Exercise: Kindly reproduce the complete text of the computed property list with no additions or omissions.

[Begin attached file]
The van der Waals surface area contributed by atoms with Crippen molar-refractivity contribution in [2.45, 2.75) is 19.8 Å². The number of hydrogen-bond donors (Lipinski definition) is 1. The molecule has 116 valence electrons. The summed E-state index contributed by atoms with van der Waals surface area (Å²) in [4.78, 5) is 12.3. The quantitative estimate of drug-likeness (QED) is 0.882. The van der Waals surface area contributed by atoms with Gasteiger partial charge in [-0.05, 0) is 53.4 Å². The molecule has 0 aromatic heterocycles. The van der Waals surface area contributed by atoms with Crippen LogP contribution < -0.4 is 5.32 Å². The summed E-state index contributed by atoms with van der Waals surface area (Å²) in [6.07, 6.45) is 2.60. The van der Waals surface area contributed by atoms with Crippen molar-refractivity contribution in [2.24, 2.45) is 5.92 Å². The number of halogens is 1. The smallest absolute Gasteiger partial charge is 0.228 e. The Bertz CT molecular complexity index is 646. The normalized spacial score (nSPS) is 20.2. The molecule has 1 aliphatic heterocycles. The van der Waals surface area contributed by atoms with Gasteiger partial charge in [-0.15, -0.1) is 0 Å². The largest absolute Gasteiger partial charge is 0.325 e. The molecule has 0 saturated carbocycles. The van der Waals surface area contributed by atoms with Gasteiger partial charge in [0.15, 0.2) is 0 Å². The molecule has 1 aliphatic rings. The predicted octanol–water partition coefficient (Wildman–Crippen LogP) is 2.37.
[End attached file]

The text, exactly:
The van der Waals surface area contributed by atoms with Crippen molar-refractivity contribution in [2.45, 2.75) is 19.8 Å². The number of hydrogen-bond donors (Lipinski definition) is 1. The molecule has 116 valence electrons. The summed E-state index contributed by atoms with van der Waals surface area (Å²) in [4.78, 5) is 12.3. The quantitative estimate of drug-likeness (QED) is 0.882. The van der Waals surface area contributed by atoms with Gasteiger partial charge in [-0.05, 0) is 53.4 Å². The molecule has 0 aromatic heterocycles. The van der Waals surface area contributed by atoms with Crippen LogP contribution < -0.4 is 5.32 Å². The summed E-state index contributed by atoms with van der Waals surface area (Å²) in [6.07, 6.45) is 2.60. The van der Waals surface area contributed by atoms with Crippen molar-refractivity contribution in [2.24, 2.45) is 5.92 Å². The number of halogens is 1. The smallest absolute Gasteiger partial charge is 0.228 e. The Bertz CT molecular complexity index is 646. The normalized spacial score (nSPS) is 20.2. The molecule has 1 aliphatic heterocycles. The van der Waals surface area contributed by atoms with Gasteiger partial charge in [-0.15, -0.1) is 0 Å². The largest absolute Gasteiger partial charge is 0.325 e. The molecule has 0 saturated carbocycles. The van der Waals surface area contributed by atoms with Gasteiger partial charge in [0.15, 0.2) is 0 Å². The molecule has 1 aliphatic rings. The predicted octanol–water partition coefficient (Wildman–Crippen LogP) is 2.37.